UBC Theses and Dissertations
Attenuation of hypoxic pulmonary vasoconstriction by acetazolamide and methazolamide : a randomized crossover study. Boulet, Lindsey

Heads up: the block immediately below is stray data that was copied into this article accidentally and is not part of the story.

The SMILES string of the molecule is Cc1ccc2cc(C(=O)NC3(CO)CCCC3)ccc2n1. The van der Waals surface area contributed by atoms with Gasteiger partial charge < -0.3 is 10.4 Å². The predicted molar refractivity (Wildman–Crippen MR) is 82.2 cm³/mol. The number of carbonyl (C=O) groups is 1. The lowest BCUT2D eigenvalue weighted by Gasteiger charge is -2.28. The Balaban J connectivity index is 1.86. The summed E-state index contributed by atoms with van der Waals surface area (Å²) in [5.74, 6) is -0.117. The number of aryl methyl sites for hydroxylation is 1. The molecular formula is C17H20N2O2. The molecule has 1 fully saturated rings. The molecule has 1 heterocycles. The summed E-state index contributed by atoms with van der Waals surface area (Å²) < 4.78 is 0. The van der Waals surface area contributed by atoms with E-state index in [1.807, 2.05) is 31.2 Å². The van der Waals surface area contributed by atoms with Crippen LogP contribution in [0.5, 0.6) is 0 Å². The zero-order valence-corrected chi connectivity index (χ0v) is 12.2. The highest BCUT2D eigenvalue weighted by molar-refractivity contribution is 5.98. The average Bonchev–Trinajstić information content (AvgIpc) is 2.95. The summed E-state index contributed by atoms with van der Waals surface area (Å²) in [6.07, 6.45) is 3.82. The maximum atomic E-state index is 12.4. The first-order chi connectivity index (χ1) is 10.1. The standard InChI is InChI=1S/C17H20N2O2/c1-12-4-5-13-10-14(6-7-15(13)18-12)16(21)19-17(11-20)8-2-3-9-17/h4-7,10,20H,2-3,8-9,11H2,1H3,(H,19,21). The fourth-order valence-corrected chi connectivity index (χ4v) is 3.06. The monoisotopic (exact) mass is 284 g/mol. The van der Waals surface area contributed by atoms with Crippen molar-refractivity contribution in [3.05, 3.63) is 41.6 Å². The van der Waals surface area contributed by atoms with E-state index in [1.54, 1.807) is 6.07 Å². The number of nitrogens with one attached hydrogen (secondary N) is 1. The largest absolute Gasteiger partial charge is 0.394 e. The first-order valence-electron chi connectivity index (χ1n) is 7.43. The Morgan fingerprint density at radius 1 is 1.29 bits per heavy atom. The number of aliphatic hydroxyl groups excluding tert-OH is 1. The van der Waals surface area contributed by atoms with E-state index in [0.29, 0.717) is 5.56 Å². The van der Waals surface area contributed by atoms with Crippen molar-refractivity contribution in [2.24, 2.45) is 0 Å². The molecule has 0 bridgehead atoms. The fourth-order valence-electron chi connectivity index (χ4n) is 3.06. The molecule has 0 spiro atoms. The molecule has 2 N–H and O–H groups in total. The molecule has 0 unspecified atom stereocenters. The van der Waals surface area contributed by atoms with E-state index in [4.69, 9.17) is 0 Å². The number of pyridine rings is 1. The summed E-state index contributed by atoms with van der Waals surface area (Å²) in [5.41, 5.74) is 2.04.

Context: Acetazolmaide (AZ) is used in the prophylactic treatment of altitude illnesses. AZ is also known to attenuate HPV and increase alveolar ventilation. Methazolamide (MZ) is an analog to AZ and its effects on ventilation and HPV are unknown. Objective. To determine if MZ can improve oxygenation and attenuate HPV to a similar extent as AZ in healthy humans exposed to poikilocapnic hypoxia. Design, Setting, Participants and Interventions: A randomized, placebo controlled, double-blinded trial was performed in healthy participants at the Cardiopulmonary Lab for Experimental and Applied Physiology. Prior to each of the three experimentation days, participants were administered one of three treatments (AZ, MZ, & placebo) at random for two days. Each treatment was separated by a 10-day washout period to avoid contamination from previous trials. During each trial, participants were exposed to poikilocapnic hypoxia (FIO2 ≈ 0.12) for 60 minutes. Primary Outcome Measures: Partial pressure of alveolar O₂ (PAO₂) represented oxygenation while pulmonary artery systolic pressure (PASP) and total pulmonary resistance (TPR) were chosen to represent the HPV response. Results: All participants (n = 11) completed all three trials. Change in Q̇ from baseline to hypoxia was not different between treatments. Change in PASP was significantly lower with the AZ (8.0 ± 0.7 mmHg) and MZ (9.0 ± 0.9 mmHg) treatments compared to placebo (PASP: 14.1 ± 1.3 mmHgP < 0.05). Change in PAO₂ was also decreased with both drug treatments (AZ: 54.8 ± 1.3 mmHg; MZ: 53.9 ± 1.3 mmHg) compared to placebo (48.5 ± 1.6 mmHg; P < 0.05). Conclusion: MZ attenuated HPV to the same degree as AZ. MZ also resulted in a similar improvement in PAO₂ as AZ during hypoxia compared to placebo. Trial Registration: This study was registered with the U.S. National Institutes of Health: NCT02760121 Funding: This project was funded by the Canadian Foundation for Innovation and by the Natural Science and Engineering Council of Canada.
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